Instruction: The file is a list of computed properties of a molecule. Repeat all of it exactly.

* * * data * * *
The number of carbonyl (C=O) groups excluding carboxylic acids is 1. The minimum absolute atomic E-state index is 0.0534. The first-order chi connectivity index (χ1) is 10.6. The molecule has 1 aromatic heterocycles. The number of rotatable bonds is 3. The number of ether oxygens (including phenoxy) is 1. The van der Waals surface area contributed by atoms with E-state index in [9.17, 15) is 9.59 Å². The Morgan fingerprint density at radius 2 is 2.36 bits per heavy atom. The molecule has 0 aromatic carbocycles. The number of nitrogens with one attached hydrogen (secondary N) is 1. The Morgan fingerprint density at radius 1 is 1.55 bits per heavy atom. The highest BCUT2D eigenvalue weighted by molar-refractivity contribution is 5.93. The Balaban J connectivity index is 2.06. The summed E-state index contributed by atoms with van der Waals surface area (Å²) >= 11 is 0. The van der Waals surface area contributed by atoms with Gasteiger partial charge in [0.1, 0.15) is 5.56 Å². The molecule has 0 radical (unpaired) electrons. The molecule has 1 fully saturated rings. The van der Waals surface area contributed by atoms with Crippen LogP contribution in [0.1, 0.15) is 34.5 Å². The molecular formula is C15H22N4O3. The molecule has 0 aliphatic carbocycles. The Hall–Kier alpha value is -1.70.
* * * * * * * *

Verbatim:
The number of carbonyl (C=O) groups excluding carboxylic acids is 1. The minimum absolute atomic E-state index is 0.0534. The first-order chi connectivity index (χ1) is 10.6. The molecule has 1 aromatic heterocycles. The number of rotatable bonds is 3. The number of ether oxygens (including phenoxy) is 1. The van der Waals surface area contributed by atoms with E-state index in [9.17, 15) is 9.59 Å². The Morgan fingerprint density at radius 2 is 2.36 bits per heavy atom. The molecule has 0 aromatic carbocycles. The number of nitrogens with one attached hydrogen (secondary N) is 1. The Morgan fingerprint density at radius 1 is 1.55 bits per heavy atom. The highest BCUT2D eigenvalue weighted by molar-refractivity contribution is 5.93. The Balaban J connectivity index is 2.06. The summed E-state index contributed by atoms with van der Waals surface area (Å²) >= 11 is 0. The van der Waals surface area contributed by atoms with Gasteiger partial charge in [0.1, 0.15) is 5.56 Å². The molecule has 0 radical (unpaired) electrons. The molecule has 1 fully saturated rings. The van der Waals surface area contributed by atoms with Crippen LogP contribution in [0.1, 0.15) is 34.5 Å². The molecular formula is C15H22N4O3. The molecule has 0 aliphatic carbocycles. The Hall–Kier alpha value is -1.70.